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This morning, I spent some time outside in one of my vegetable gardens with my granddaughter, Lily.

 cool season containers

While I worked, she had fun with the plants in my containers.  

 cool season containers

cool-season containers

My cool-season containers are in full bloom.  Leaf lettuce, petunias, garlic, parsley and nasturtiums are growing very well.

 cool season containers

My 1-year old tomato plants are huge.  They extend over the fence between my containers.

There is even a small tomato seedling coming up in front of the yellow container.

vegetable garden

They have taken over this part of the vegetable garden.  I admit that they aren’t particularly beautiful with the dead, brown area in the middle (the result of sunburn before I got my shade cloth up this summer).

There are a few green tomatoes on the vines, but they won’t have time to ripen before the first freeze.  So, I plan to keep an eye on the weather report and pick my green tomatoes just before a freeze is scheduled.

The green tomatoes will ripen indoors in my kitchen.

bell peppers

My bell peppers are doing just fabulous.

Last summer, I treated them with epsom salts, which helps to promote fruit production.  (You can read more about my experiment with epsom salts and my pepper plants here).

bell peppers

The epsom salts did their job.  I have over 6 bell peppers ready to be picked.  I’ll pick them before the first freeze, dice them and freeze them until I need them for making my Mexican rice.

Both tomato and pepper plants are damaged or killed in freezing temperatures in my zone 9a garden.  I will protect my pepper plants from frost by covering them with old sheets.

I will not do the same for my tomato plants because they are very large and it would be hard to cover them all.  The other reason that I won’t bother to protect them is that many gardeners report that the size of tomatoes decreases as the plant gets older.

I will start again with new plants in late winter.

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I hope you are enjoying this holiday season.  You might have noticed that I haven’t been posting as often.  Partly this is due to the fact that I get busier in December preparing for Christmas.

The other reason is that I am having tendon trouble in my thumb.  I wear a splint, which helps somewhat – but it is very hard and laborious to type one-handed.

I do have some new posts coming up though, so stay tuned 🙂

Graham Thomas, Abraham Darby, and Falstaff David Austin shrub roses

Photo: Graham Thomas, Abraham Darby, and Falstaff David Austin shrub roses.

Do you love roses?  

I do….

In fact, at one time – I had 40 rose bushes growing in my garden in our first house.  I lovingly tended them and was rewarded with gorgeous blooms.  

Years later, I don’t have quite as many roses in my current garden, but I love growing them just as much as I did years ago.

best rose bushes

Photo: Abraham Darby

Because we grow roses for their beautiful blooms, I learned some tips from rose-growing experts on how to maximize blooms and the health of my rose bushes.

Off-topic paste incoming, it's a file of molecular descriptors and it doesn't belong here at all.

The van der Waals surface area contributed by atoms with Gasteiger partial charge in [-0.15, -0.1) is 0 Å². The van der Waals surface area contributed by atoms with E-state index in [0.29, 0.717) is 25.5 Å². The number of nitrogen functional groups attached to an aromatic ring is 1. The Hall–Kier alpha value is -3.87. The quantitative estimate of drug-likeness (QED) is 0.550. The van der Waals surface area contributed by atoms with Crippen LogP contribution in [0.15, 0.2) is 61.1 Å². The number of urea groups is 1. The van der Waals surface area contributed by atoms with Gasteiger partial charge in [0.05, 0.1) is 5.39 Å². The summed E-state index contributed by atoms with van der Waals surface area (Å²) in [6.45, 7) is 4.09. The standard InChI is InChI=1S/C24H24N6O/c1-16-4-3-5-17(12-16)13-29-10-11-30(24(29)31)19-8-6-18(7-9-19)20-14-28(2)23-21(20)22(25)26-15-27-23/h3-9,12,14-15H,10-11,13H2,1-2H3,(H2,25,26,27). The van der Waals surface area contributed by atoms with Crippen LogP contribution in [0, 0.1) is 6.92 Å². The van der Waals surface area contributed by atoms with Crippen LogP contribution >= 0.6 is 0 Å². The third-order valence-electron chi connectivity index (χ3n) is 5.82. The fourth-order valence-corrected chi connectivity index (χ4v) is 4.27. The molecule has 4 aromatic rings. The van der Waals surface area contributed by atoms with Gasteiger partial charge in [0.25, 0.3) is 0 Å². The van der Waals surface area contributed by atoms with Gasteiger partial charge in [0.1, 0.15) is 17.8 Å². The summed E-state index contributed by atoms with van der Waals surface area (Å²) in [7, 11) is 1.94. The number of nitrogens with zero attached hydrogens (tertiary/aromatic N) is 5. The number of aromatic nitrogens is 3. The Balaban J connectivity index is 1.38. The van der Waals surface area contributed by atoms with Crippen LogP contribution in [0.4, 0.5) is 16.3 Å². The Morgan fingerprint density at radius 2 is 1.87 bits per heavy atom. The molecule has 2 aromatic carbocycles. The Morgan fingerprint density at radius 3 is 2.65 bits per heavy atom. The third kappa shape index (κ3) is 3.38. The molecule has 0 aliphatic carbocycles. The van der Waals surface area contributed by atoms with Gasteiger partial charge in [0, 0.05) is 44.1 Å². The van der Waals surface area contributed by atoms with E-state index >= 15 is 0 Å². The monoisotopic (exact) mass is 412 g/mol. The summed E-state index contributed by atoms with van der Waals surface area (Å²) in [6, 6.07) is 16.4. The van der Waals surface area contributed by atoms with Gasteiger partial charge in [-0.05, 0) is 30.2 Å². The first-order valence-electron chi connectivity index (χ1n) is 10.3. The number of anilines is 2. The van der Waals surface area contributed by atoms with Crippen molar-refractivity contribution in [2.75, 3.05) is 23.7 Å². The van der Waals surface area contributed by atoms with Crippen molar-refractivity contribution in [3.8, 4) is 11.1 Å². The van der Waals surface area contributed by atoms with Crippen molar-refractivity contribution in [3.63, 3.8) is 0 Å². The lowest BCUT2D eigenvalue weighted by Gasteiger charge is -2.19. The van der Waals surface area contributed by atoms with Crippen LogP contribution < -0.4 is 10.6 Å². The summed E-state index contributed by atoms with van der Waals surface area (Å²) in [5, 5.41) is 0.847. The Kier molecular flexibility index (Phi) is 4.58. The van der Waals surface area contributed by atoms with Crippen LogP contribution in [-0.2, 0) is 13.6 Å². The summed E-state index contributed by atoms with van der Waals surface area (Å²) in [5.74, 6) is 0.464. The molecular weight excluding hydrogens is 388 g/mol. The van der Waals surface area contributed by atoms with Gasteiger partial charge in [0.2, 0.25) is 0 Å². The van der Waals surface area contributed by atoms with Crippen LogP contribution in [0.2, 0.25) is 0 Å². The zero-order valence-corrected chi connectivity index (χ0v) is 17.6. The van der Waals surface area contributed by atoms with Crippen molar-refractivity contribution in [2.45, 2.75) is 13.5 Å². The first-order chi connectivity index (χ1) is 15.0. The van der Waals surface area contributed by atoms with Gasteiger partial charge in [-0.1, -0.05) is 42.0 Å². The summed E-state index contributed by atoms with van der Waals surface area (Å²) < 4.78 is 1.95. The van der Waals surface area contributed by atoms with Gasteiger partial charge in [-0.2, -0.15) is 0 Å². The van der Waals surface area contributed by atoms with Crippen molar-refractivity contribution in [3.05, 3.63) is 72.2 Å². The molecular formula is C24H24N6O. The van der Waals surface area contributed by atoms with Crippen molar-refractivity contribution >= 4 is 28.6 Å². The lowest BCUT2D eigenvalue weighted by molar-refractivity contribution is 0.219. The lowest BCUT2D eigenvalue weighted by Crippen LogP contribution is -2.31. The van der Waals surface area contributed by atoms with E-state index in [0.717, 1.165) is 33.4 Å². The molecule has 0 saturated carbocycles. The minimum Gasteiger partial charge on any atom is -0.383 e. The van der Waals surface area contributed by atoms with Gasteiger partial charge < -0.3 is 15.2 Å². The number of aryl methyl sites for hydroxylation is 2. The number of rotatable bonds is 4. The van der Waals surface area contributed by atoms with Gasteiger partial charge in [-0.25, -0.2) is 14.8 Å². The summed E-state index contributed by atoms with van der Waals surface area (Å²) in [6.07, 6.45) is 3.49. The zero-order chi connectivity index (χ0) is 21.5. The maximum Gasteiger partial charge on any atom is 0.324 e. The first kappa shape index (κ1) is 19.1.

So, I’m going to share them with you.  

*Basic rose care consists of fertilizing your roses in spring, using a fertilizer specially formulated for roses. You can do this and have a lovely rose bush. However, if you want the biggest and most floriferous rose bushes in your neighborhood, you’ll want to follow these tips.   

1. In spring, grab your broom (yes, I said a broom) and make six holes around each rose bush (about 1 ft. from the base).  Each hole should be 6 – 8 inches deep.    

2. For this next step, you will need 6 cups of compost, 3 cups of composted steer (or chicken or horse) manure, 1/2 cup of Epsom salts, the recommended amount of your favorite rose fertilizer and two handfuls of alfalfa pellets per rose bush.  

So how do these ingredients help your roses?  

– The compost improves your soil by adding fertility, increasing its ability to hold the right amount of water and feeds microorganisms in the soil.  

– Using manure adds a natural source of nitrogen that is slowly released into the soil.  Make sure the manure is composted (aged) before using, or it can ‘burn’ your roses.  

– Head to your nearest feed store and pick up some alfalfa pellets.  When alfalfa breaks down in the soil, it releases an alcohol (triacontanol) that roses love.  They respond to it by growing more branches (basal breaks) from the bud union AND increases the number of roses and their size.  

best rose bushes

Photo:Falstaff

3. Mix all the ingredients together and then pour the mixture into each of the holes.  Work any extra mixture into the top inch of soil around your roses.  By adding the mixture into the holes, you are putting them right where the roots are.  

4.  Water deeply to 18 inches.  

That’s it!  Follow these tips, and your roses will soon be the envy of all your neighbors.  

But, I’m not finished yet….  

If you want to do even more….then follow this next step:  

5. Add liquid fertilizer to your roses monthly during the growing season.  

**In hot, dry desert climates – your roses will slow down their growth during the heat of summer because it is hard for them to focus on growth when it is hot.  Apply liquid fertilizer at 1/2 strength once a month beginning in May and lasting through August. In September begin your regular fertilizer schedule for beautiful, fall roses.

Winter and Bare Root Roses